The older child Reya was substantially behind in her development. Alec noticed the child was not receiving sufficient therapy to overcome her speech and motor delays. Additionally, her teeth showed significant damage as a result of excessive iron she received to correct a prior condition. Alec recommended to the court that the child should receive additional weekly therapy and dental services.

The judge agreed with the recommendations. Over the approximately fourteen months that the case was active Reya showed significant improvement and is well on her way to being developmentally back on target.

When Alec first started visiting the children they wanted to have nothing to do with him. Over time, the children began to enjoy their time with Alec, running and reaching out to be picked up each time they saw him.  Alec knew he had a positive effect on their lives and that’s a great feeling for him.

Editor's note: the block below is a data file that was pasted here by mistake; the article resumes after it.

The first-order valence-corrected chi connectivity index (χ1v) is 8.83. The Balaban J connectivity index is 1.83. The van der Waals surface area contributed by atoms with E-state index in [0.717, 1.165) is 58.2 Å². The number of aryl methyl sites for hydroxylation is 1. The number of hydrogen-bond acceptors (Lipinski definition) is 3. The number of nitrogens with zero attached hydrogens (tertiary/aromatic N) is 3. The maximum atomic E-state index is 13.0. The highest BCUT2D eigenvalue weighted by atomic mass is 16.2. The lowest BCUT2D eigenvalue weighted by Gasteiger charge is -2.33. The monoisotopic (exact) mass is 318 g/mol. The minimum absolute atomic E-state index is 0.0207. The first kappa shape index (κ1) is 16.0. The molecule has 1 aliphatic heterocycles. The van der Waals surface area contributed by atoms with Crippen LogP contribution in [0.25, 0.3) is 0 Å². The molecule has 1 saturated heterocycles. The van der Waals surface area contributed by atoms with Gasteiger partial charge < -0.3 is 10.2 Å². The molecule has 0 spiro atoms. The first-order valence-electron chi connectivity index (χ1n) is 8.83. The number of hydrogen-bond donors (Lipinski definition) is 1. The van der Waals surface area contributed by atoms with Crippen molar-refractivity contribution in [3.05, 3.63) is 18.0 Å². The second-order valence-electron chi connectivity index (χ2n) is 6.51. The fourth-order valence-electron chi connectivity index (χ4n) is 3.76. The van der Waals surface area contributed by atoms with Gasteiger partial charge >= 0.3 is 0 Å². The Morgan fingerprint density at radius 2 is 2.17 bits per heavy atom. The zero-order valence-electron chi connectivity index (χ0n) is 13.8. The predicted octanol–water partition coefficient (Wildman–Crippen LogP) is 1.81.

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To keep Ariella’s name alive

ariellaIt’s a tale of a beautiful girl, as beautiful as a princess in a fairytale. With her blond hair and blue eyes and a rosy smile the Milltown, New Jersey girl took everyone’s heart away. She knew how to live life spreading contentment amongst everyone. Her serene smile and enthusiasm taught all how life should be celebrated. Her Uncle John said only sad would be the one who never had the chance to meet this gorgeous girl. She was Ariella Marian Hopkins, a proud owner of eleven American girl dolls and a true friend to everyone from Milltown. Shortly after graduating kindergarten, six-year-old Ariella had to leave the world due to a sudden illness. Since then, her daddy Bobby Hopkins and mommy Lisa Hopkins have been fighting to keep her smile alive.